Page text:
European Account Preservation Orders ("EAPOs"): what will they mean for you?

By Sophie Eyre, Alice Lindvall


The provisions of the EU Regulation establishing the new European Account Preservation Orders (Regulation No. 655/2014) will come into force on 18 January 2017. Under the new rules, creditors domiciled in participating EU Member States (which includes all Member States except for the UK and Denmark) will be able to apply to freeze funds in a debtor's bank account in any other participating Member State using a single application form. Although the UK has not opted into this new Regulation, it may still be of relevance to UK based businesses with commercial interests in the EU. We provide an outline of the new EAPOs and discuss the possible implications for you.

Summary of the new EAPO measures:

  • An EAPO is an order made by the Court of a participating Member State to prevent the transfer or withdrawal of funds up to a specified amount held by a debtor in a bank account in another Member State. Creditors will be able to apply for an EAPO before proceedings have been initiated, during proceedings or after judgment has been given.
  • Creditors apply by submitting a single standard form application (made without notice), even where they are applying in relation to multiple bank accounts or accounts in multiple jurisdictions. Applications must be submitted to the court of the Member State in which the judgment to be enforced was issued or, where an application is made prior to the initiation of proceedings or prior to judgment, to the courts of the Member State with jurisdiction to rule on the substance of the claim.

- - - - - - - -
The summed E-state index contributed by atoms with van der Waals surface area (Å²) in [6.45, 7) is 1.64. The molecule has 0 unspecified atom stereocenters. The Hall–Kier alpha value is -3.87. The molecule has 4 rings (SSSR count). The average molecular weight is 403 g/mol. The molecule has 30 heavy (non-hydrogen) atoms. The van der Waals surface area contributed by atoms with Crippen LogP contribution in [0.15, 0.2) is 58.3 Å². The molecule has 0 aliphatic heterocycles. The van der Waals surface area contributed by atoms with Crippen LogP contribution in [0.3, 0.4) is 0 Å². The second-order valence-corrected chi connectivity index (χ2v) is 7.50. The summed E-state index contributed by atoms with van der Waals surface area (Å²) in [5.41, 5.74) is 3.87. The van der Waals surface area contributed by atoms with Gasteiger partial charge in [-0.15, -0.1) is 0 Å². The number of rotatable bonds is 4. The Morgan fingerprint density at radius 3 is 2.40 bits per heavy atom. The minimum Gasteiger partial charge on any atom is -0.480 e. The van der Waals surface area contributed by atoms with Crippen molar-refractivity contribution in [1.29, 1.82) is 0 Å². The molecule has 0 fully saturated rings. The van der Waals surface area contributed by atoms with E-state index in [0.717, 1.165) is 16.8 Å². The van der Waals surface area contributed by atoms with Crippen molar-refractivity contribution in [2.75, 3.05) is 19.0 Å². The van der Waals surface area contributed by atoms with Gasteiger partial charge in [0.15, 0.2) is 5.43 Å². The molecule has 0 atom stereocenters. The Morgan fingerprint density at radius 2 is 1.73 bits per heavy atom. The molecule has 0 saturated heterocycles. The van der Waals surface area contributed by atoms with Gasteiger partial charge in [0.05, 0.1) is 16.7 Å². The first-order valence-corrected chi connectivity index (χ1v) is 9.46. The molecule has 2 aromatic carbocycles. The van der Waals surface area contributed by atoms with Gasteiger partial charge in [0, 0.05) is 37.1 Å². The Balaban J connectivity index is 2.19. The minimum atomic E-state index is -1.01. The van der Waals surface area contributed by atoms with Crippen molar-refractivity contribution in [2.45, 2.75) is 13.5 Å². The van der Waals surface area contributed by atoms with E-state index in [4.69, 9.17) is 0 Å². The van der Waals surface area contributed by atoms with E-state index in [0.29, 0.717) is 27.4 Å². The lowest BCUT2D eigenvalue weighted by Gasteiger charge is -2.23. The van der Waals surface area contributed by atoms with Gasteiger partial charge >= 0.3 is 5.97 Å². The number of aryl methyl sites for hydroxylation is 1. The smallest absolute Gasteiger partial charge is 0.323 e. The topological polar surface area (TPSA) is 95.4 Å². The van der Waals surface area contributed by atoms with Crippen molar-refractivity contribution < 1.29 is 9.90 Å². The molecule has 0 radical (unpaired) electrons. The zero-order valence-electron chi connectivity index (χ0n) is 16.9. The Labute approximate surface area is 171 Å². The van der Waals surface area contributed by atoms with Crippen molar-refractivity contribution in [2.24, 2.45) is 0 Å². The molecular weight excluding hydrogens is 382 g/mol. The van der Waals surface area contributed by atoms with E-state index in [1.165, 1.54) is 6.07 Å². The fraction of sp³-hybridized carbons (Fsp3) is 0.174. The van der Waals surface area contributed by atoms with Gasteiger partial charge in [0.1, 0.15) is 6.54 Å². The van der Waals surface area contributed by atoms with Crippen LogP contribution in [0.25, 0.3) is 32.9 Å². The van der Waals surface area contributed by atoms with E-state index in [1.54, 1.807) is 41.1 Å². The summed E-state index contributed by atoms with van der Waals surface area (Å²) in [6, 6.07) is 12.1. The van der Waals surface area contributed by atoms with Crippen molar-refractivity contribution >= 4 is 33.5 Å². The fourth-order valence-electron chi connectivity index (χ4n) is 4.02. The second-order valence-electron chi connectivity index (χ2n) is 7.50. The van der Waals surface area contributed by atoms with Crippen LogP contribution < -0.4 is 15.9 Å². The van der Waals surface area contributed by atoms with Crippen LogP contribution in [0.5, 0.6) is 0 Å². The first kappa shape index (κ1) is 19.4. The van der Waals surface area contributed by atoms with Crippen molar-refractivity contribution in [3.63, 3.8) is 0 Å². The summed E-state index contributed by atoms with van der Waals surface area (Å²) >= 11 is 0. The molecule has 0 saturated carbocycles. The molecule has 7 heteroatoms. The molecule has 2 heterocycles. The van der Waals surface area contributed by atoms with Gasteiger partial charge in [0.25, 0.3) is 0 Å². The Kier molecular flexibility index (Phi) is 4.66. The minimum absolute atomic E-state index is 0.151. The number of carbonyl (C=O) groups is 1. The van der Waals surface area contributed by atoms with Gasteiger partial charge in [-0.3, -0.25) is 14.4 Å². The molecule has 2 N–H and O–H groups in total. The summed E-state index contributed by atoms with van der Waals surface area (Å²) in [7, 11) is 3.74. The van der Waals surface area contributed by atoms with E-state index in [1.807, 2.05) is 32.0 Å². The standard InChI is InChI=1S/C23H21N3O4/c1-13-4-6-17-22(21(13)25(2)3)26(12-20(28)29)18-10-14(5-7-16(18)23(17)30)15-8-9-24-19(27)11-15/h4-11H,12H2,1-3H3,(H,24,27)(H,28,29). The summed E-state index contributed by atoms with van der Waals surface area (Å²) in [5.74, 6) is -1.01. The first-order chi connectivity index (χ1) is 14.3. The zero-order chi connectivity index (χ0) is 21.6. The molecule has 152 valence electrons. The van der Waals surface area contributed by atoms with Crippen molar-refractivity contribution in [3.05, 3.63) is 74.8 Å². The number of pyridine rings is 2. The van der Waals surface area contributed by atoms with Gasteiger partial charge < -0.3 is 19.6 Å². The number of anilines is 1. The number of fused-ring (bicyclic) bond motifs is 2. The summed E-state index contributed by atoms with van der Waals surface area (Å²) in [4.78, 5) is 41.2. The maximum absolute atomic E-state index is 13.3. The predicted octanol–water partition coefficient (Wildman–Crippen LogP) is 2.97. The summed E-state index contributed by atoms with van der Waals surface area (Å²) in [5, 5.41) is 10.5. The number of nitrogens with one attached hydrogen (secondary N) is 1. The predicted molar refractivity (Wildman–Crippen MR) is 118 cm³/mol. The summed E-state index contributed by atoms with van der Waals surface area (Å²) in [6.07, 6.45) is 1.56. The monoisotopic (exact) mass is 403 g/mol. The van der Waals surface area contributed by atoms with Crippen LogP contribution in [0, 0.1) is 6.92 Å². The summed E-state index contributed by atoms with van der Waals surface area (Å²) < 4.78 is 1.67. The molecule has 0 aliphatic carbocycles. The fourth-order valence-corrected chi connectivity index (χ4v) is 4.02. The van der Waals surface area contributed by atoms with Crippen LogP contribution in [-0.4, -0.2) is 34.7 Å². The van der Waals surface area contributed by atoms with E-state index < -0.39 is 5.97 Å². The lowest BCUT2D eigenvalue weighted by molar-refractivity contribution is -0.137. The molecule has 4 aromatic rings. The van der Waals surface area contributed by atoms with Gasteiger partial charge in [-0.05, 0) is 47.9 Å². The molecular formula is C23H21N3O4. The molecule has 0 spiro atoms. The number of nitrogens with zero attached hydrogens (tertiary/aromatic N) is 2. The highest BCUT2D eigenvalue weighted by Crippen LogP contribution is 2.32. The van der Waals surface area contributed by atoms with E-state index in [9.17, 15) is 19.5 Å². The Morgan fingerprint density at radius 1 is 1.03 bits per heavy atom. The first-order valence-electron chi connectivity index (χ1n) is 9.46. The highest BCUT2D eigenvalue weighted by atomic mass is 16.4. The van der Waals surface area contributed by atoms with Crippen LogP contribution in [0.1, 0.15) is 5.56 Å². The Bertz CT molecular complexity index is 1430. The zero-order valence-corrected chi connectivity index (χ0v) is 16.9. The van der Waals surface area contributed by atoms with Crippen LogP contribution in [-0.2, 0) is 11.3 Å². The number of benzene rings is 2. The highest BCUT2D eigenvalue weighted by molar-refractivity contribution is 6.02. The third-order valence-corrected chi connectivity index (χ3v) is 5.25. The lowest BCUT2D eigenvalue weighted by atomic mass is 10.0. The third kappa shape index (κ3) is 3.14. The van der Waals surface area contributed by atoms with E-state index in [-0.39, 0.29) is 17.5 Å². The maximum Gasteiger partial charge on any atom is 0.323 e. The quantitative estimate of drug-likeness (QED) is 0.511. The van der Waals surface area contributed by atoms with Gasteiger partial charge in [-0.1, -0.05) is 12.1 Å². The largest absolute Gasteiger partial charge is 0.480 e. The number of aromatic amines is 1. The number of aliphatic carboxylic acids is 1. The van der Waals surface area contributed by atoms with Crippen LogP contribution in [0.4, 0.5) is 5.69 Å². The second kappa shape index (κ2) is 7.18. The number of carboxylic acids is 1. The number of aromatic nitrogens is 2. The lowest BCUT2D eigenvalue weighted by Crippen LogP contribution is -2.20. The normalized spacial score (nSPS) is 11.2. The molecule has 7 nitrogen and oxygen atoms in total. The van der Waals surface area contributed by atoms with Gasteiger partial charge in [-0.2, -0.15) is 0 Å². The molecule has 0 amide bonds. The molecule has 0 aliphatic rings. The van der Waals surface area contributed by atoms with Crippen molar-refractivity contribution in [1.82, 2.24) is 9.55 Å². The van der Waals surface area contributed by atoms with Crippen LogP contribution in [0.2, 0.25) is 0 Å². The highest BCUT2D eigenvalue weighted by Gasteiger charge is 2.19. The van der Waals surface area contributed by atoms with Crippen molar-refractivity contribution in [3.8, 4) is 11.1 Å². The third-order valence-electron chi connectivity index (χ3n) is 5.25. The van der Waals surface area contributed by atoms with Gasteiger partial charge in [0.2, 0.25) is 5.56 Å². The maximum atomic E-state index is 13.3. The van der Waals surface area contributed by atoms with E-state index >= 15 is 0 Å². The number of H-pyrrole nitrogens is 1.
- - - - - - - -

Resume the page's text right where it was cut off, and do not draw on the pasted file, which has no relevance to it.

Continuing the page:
• EAPOs will be granted only where a creditor submits sufficient evidence to satisfy the court that there is an urgent need for an EAPO because there is a real risk that, without one, the enforcement of the creditor's claim against the debtor will be impeded or made substantially more difficult. Where an application is made pre-judgment, a creditor will also need to convince a court that he is likely to succeed in the substance of his claim against the debtor. Debtors will have the right to apply to have an EAPO revoked or modified.
  • Once granted, an EAPO will impose obligations on the relevant bank(s) at which the debtor's account(s) are held. Banks must implement the terms of the EAPO without delay and must provide a declaration that the funds covered by the EAPO have been preserved.

What does this mean for UK based businesses?

The UK has opted out of the new EAPO regime, so it will not be possible to obtain an EAPO in the UK, or against an account in the UK. In addition, claimants domiciled in the UK will not be entitled to apply for an EAPO, due to the requirement that applicants must be domiciled in one of the participating Member States. Therefore, UK claimants should continue to rely on national law procedures to obtain protective measures.

However, a UK based business could find itself subject to an EAPO where it has a bank account located in a participating Member State and becomes involved in a cross-border matter falling within the jurisdiction of the court of a participating Member State. In such cases, a UK business could indeed have its bank accounts frozen under an EAPO and may wish to consider the scope for challenging such an order under the Regulation.

In addition, any UK based banks with branches in participating Member States should be aware of their obligations with respect to the new EAPOs. These include the obligation to take steps to preserve funds, providing declarations as to compliance with the EAPO and, in some cases, providing information on accounts held by a debtor. Banks will be liable for any failure to comply with their obligations under the Regulation in accordance with national law.